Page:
(A) Both natural double-stranded RNA (squares) and synthetic analogue (Poly I:C, circles) caused a significant, time dependent, linear decrease of the transendothelial electric resistance (TEER) of the human pulmonary artery endothelial cell (hPAEC) monolayer. Λ-DNA served as a control and had no significant effect. The graph summarizes the results of 6 independent measurements for each treatment and the linear fit of the data. The values were normalized to the TEER of hPAECs at the start of the experiment (*p<0.05, ***p<0.001 compared to Vehicle control). (B) Histogram summarizing the effect of the 24 h treatments on the FITC-dextran permeability of hPAEC. Double-stranded RNA significantly increased FITC-dextran traffic. Similar results were obtained after Poly I:C and total RNA treatment, but not with Λ-DNA. Values represent 3 independent experiments, each performed in triplicates and they were normalized to the vehicle control (*p<0.05 compared to Vehicle control).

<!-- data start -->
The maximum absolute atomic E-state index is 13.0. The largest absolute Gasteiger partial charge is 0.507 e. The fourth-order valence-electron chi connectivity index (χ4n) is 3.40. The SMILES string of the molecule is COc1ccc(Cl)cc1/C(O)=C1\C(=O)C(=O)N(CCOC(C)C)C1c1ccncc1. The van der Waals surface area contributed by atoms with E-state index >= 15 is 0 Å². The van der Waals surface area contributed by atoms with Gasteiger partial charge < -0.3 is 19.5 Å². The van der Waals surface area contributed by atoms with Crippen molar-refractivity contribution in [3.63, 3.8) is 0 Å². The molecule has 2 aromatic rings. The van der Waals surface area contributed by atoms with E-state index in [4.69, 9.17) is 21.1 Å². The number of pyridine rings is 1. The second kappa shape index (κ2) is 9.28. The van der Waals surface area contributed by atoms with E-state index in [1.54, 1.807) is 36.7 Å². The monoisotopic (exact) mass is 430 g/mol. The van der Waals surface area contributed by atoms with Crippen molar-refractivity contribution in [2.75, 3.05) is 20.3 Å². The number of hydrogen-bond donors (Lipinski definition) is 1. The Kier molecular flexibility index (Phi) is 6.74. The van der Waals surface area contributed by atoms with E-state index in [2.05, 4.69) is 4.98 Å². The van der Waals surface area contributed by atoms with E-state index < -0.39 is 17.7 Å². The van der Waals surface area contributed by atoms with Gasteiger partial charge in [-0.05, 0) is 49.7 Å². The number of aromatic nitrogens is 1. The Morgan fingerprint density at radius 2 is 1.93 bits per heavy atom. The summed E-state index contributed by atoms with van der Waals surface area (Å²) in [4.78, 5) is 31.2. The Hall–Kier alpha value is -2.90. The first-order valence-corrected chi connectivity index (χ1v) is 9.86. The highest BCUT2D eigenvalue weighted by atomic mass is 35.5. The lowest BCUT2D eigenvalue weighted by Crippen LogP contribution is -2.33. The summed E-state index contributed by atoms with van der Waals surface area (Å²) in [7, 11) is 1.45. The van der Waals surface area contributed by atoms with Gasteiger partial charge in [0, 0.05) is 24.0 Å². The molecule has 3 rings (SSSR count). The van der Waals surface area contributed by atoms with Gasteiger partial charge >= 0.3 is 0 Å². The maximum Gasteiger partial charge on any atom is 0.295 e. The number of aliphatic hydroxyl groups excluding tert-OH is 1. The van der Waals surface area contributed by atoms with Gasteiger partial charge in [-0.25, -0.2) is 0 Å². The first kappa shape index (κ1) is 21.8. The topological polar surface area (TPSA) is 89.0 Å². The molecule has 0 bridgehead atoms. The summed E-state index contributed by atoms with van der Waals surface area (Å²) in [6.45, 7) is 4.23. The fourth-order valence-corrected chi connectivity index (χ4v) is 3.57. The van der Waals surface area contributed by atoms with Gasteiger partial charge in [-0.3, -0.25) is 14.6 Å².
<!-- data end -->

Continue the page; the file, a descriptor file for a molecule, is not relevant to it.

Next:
An elongation of the Poly I:C treated cells and the appearance of rearranged fiber structures was observed on the actin staining (Figure 2A, B) and more prominently in the live cell atomic force microscopy images (Figure 2C, D). The representative amplitude image of the control hPAECs showed a regular cell shape as seen in Figure 2C, whereas elongated cells were detected on the images taken from the 24 h Poly I:C treated culture (Figure 2D). The Poly I:C treatment was also associated with a time dependent stiffening of the cells (Figure 2E). The Young’s moduli of the hPAECs was determined by direct force measurements on 5 distinct points above the nuclear region of the numbered cells shown in Figure 2C and D. A significant increase in the Young’s moduli from 0.25±0.15 kPa to 2.15±1.5 kPa upon 24 h Poly I:C treatment was observed (Figure 2E).

Figure 2. Actin rearrangement and stiffening of hPAECs under stimulation with Poly I:C.